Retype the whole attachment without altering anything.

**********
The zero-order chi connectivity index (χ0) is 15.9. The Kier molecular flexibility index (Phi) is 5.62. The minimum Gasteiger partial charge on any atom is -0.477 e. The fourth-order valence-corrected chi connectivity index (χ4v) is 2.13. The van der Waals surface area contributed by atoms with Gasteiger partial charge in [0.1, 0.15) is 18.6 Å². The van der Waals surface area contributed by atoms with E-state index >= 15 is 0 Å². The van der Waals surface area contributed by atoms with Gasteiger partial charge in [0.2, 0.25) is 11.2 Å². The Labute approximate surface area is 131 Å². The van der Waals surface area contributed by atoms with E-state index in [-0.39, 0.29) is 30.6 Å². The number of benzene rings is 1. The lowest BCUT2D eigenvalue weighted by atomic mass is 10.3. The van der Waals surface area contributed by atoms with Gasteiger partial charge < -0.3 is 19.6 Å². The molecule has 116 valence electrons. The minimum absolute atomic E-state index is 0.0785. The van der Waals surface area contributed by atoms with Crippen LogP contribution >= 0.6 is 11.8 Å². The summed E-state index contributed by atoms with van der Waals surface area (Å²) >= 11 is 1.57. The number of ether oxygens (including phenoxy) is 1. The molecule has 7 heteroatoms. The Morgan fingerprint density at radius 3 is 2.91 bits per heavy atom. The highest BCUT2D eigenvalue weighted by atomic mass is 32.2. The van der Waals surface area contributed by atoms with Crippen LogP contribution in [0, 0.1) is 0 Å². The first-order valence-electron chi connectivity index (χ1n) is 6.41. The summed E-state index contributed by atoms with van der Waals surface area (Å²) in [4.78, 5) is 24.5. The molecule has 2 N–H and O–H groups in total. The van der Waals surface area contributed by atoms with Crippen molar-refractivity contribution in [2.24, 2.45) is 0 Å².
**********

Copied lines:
The zero-order chi connectivity index (χ0) is 15.9. The Kier molecular flexibility index (Phi) is 5.62. The minimum Gasteiger partial charge on any atom is -0.477 e. The fourth-order valence-corrected chi connectivity index (χ4v) is 2.13. The van der Waals surface area contributed by atoms with Gasteiger partial charge in [0.1, 0.15) is 18.6 Å². The van der Waals surface area contributed by atoms with E-state index >= 15 is 0 Å². The van der Waals surface area contributed by atoms with Gasteiger partial charge in [0.2, 0.25) is 11.2 Å². The Labute approximate surface area is 131 Å². The van der Waals surface area contributed by atoms with E-state index in [-0.39, 0.29) is 30.6 Å². The number of benzene rings is 1. The lowest BCUT2D eigenvalue weighted by atomic mass is 10.3. The van der Waals surface area contributed by atoms with Gasteiger partial charge < -0.3 is 19.6 Å². The molecule has 116 valence electrons. The minimum absolute atomic E-state index is 0.0785. The van der Waals surface area contributed by atoms with Crippen LogP contribution >= 0.6 is 11.8 Å². The summed E-state index contributed by atoms with van der Waals surface area (Å²) >= 11 is 1.57. The number of ether oxygens (including phenoxy) is 1. The molecule has 7 heteroatoms. The Morgan fingerprint density at radius 3 is 2.91 bits per heavy atom. The highest BCUT2D eigenvalue weighted by atomic mass is 32.2. The van der Waals surface area contributed by atoms with Crippen LogP contribution in [0, 0.1) is 0 Å². The first-order valence-electron chi connectivity index (χ1n) is 6.41. The summed E-state index contributed by atoms with van der Waals surface area (Å²) in [4.78, 5) is 24.5. The molecule has 2 N–H and O–H groups in total. The van der Waals surface area contributed by atoms with Crippen molar-refractivity contribution in [2.24, 2.45) is 0 Å².